These photos were taken in Berkeley on February 12, 2008 at Civic Center Park and in front of the City Hall building, at the protest and counter-protest over the decision by the Berkeley City Council to support Code Pink's attempt to expel the Marine Corps recruiting office from Berkeley.
Here we see Jodie Evans (founder of Code Pink) holding up a peace sign on the left side of the photo, and Medea Benjamin (current de facto leader of Code Pink) holding up a peace sign on the right, along with various other Code Pink honchos. They decided to symbolically march around the park at one point, but no one fell in line behind them, and no one opposed them, so it ended up looking like a rather hollow gesture.
Code Pink started the brouhaha in 2007 when they announced their intention to "drive the Marines out of Berkeley" -- or, more prosaically, to force the closure of a newly opened "U.S. Marine Corps Officer Selection Office" by staging protests in front of it until the Marines gave up trying to recruit anyone in Berkeley.
The protest didn't generate much national interest until the Berkeley City Council voted in January to support Code Pink's protest, to award the group a free permanent sound permit and parking space in front of the Marines office for the weekly protests, and to send an official municipal letter to the Marines telling them they were "uninvited, unwelcome intruders." This aggressively anti-military vote caught the attention of conservative bloggers and radio hosts, and a rally was scheduled to coincide with the next City Council meeting -- February 12. So, on that day, pro-military, pro-America, conservative and patriotic protesters (such as this young woman) convened in Berkeley to demand that the Berkeley City Council rescind its earlier vote.
The scheduled conservative demonstration (an extreme rarity in Berkeley) sparked outrage and a counter-protest on the part of Code Pink supporters -- including left-wing radical groups like World Can't Wait and ANSWER, as well as hundreds of independent protesters, such as this proudly traitorous fellow. Extreme anti-American sentiment is commonplace in Berkeley (hence the widespread local support for Code Pink's anti-Marines protest), but often shocks outsiders when they see it for the first time.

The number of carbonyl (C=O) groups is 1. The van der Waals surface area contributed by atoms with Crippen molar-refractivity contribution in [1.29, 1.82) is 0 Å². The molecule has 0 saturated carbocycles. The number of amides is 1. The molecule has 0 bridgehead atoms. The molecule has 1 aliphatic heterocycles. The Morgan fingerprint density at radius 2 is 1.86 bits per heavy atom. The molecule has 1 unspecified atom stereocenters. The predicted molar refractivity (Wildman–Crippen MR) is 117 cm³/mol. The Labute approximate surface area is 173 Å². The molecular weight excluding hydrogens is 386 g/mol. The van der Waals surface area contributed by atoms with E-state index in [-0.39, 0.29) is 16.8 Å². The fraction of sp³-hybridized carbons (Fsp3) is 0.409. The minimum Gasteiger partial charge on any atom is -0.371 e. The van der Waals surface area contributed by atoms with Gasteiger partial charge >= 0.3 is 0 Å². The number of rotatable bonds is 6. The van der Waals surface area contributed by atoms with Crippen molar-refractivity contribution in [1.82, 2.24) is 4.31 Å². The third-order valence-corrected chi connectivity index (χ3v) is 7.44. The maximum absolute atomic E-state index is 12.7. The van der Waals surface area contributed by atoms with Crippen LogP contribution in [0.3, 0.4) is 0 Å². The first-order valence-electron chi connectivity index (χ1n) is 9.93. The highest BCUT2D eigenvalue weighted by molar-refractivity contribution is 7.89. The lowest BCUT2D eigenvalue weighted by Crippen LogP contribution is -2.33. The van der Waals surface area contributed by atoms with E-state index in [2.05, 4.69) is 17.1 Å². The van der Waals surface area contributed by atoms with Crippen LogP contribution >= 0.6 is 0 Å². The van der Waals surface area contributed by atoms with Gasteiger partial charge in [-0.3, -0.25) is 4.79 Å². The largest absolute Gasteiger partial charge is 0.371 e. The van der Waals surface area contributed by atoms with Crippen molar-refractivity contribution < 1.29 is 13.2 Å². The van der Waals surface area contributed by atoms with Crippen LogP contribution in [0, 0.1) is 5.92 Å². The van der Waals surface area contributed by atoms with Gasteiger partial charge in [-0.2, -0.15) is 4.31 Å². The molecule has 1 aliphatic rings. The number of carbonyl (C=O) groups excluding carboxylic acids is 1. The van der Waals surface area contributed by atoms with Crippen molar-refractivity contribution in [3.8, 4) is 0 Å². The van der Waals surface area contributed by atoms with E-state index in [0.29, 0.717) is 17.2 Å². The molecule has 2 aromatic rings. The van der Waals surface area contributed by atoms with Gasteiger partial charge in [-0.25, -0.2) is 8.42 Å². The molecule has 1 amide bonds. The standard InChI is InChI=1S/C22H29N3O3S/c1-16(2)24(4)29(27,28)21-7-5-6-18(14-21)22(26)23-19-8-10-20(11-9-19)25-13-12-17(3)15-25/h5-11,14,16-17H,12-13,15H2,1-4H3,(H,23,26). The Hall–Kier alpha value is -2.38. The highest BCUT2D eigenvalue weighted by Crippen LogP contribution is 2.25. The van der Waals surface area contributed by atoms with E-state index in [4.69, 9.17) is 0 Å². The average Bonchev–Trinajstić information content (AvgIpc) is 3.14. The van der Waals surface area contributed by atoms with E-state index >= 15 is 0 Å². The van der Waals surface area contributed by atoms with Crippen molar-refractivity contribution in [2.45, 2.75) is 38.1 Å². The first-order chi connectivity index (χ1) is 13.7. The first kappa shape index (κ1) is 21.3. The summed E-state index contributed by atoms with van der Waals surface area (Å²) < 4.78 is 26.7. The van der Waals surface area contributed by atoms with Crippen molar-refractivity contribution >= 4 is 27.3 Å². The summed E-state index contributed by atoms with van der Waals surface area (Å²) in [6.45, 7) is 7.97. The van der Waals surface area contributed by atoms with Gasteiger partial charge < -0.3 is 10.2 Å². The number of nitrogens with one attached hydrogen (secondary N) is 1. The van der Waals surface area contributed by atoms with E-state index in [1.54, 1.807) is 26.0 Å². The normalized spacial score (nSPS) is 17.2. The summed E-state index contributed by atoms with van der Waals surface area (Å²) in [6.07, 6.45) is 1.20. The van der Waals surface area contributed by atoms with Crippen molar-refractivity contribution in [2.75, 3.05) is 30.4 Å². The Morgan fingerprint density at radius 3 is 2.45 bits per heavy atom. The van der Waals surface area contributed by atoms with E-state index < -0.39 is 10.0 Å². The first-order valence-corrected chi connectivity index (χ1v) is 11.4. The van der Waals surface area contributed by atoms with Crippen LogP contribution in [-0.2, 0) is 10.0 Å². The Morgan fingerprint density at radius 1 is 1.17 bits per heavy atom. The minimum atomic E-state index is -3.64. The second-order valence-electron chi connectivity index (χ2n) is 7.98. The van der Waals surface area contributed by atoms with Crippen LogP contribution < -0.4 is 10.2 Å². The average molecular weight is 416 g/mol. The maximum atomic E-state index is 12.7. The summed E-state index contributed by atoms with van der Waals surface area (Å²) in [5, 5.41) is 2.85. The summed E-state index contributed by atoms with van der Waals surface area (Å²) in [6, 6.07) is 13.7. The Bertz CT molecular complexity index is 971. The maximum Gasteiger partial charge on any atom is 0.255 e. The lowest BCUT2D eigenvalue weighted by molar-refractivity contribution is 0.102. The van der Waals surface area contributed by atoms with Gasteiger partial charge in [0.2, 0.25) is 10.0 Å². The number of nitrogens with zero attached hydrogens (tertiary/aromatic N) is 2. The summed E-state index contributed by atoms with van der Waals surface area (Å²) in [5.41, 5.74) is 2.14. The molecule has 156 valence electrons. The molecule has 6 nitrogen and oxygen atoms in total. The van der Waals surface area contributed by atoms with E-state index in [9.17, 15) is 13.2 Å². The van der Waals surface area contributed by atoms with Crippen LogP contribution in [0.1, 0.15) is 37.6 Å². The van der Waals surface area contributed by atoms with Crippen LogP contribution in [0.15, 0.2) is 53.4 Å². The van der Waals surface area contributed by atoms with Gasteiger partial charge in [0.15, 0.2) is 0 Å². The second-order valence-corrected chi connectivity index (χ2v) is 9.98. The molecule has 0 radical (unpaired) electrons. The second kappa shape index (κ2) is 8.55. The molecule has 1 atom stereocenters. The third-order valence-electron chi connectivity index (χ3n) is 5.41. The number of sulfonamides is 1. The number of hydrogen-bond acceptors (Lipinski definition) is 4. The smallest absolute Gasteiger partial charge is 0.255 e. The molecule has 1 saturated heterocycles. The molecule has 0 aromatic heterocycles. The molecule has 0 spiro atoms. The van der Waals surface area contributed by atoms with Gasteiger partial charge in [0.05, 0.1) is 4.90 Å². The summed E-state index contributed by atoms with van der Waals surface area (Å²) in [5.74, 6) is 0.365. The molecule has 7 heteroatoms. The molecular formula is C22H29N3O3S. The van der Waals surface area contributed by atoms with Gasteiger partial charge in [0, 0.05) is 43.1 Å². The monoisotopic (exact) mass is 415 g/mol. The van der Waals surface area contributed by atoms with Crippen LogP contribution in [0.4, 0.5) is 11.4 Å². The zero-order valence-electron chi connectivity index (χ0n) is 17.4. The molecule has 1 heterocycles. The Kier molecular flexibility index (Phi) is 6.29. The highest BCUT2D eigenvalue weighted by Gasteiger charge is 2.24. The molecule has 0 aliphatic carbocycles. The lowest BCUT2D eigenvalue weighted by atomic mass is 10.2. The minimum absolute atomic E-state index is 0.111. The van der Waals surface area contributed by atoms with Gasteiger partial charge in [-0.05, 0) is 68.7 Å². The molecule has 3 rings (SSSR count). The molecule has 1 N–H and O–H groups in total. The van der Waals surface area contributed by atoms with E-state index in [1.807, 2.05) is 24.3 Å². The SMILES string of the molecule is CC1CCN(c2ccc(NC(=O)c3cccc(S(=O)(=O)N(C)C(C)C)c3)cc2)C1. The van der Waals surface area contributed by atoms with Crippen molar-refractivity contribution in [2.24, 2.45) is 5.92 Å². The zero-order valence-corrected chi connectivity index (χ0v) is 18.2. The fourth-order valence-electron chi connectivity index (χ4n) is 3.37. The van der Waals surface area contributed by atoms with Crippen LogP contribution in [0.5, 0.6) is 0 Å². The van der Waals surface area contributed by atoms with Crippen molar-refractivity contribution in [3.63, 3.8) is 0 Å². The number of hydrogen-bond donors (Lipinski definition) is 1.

And of course, as with every Bay Area political event, anyone and everyone with a personal axe to grind or an outlandish philosophy showed up to have their say, even if it had nothing to do with the protest at hand. Notice how the ABC reporter (on the left) walks right by the most interesting sign at the protest. (The person holding the "forced sterilization" sign later showed up as a commenter on this blog post about this image, starting at comment #7, explaining his sign and world view.)
The pro-America protesters, many of who came to Berkeley from other cities in the area, were generally more, well, conservative, not just in their political ideas, but in their dress and demeanor too. Yet there were exceptions -- such as this Marine Corps Mom with American flag eyes.
This is Melanie Morgan, Bay Area conservative talkshow host and founder of Move America Forward (a patriotic political group intended to be the anti-MoveOn.org), who was the guiding force behind the day's event. She occasionally took the mike to make announcements to the hundreds of supporters who showed up. But overall, the protest was totally unstructured -- people on both sides did whatever they wanted.
Opposing Melanie, across the street, was Code Pink, which signed up hundreds of students from the adjacent Berkeley High School, visible in the background. Each girl got a sticker from Code Pink encouraging them to "Make Out -- Not War."
World Can't Wait at the next booth over was even more aggressive, supplying free bandannas and t-shirts to seemingly half the school. This is WCW's modus operandi -- they usually recruit high school and middle school students for their protests, often with the consent and encouragement of their liberal teachers or school administrators. The students just enjoy playing hookey all day with offical approval, and are most likely unaware that World Can't Wait is a communist cult.
The end result was that several hundred (perhaps as many as a thousand) teenaged students cut school all day to participate in the protest, and they pretty much ran wild, the only adults monitoring them being the WCW and ANSWER demagogues, who only egged the kids on to more and more aggressive behavior.
Of all the sights and sounds at the protest, none were more shocking (even to me) than the insulting and menacing attitudes the students displayed to any adult whom they suspected of not being sufficiently left-wing. Girls as young as 14 would surround pro-America adults and would launch into spontaneous verbal assaults, exhibiting the most disrespectful behavior imaginable. Here, a little girl in a kaffiyeh lashed out at a bewildered senior lady, calling her a "bitch" and "murderer" for supporting the Marines.
Often the children would not let the adults talk back, but when they did, the adults' words were greeted with sneers and derision. Here, the girls listen with barely-disguised comtempt to another pro-America protester who had intervened.